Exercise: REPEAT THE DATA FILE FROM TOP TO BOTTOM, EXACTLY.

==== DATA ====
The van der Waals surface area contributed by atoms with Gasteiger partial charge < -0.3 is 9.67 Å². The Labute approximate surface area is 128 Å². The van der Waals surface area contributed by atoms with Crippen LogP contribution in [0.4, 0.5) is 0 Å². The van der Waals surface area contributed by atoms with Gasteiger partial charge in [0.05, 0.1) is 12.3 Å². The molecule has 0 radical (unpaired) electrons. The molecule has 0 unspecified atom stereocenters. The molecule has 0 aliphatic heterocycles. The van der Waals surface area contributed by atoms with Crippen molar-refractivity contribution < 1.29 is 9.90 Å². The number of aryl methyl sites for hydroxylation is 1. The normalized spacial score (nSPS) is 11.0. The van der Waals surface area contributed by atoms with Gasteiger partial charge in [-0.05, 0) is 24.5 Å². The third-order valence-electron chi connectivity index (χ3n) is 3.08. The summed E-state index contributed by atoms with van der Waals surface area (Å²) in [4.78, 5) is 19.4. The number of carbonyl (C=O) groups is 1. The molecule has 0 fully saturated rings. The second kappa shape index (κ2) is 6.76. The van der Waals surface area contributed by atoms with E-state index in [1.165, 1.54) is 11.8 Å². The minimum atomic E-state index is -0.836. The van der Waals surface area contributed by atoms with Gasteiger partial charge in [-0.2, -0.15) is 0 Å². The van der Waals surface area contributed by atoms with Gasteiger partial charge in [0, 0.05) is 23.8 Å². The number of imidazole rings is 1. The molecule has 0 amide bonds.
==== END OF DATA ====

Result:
The van der Waals surface area contributed by atoms with Gasteiger partial charge < -0.3 is 9.67 Å². The Labute approximate surface area is 128 Å². The van der Waals surface area contributed by atoms with Crippen LogP contribution in [0.4, 0.5) is 0 Å². The van der Waals surface area contributed by atoms with Gasteiger partial charge in [0.05, 0.1) is 12.3 Å². The molecule has 0 radical (unpaired) electrons. The molecule has 0 unspecified atom stereocenters. The molecule has 0 aliphatic heterocycles. The van der Waals surface area contributed by atoms with Crippen molar-refractivity contribution < 1.29 is 9.90 Å². The number of aryl methyl sites for hydroxylation is 1. The normalized spacial score (nSPS) is 11.0. The van der Waals surface area contributed by atoms with Gasteiger partial charge in [-0.05, 0) is 24.5 Å². The third-order valence-electron chi connectivity index (χ3n) is 3.08. The summed E-state index contributed by atoms with van der Waals surface area (Å²) in [4.78, 5) is 19.4. The number of carbonyl (C=O) groups is 1. The molecule has 0 fully saturated rings. The second kappa shape index (κ2) is 6.76. The van der Waals surface area contributed by atoms with E-state index in [1.165, 1.54) is 11.8 Å². The minimum atomic E-state index is -0.836. The van der Waals surface area contributed by atoms with Gasteiger partial charge in [-0.2, -0.15) is 0 Å². The van der Waals surface area contributed by atoms with Gasteiger partial charge in [0, 0.05) is 23.8 Å². The number of imidazole rings is 1. The molecule has 0 amide bonds.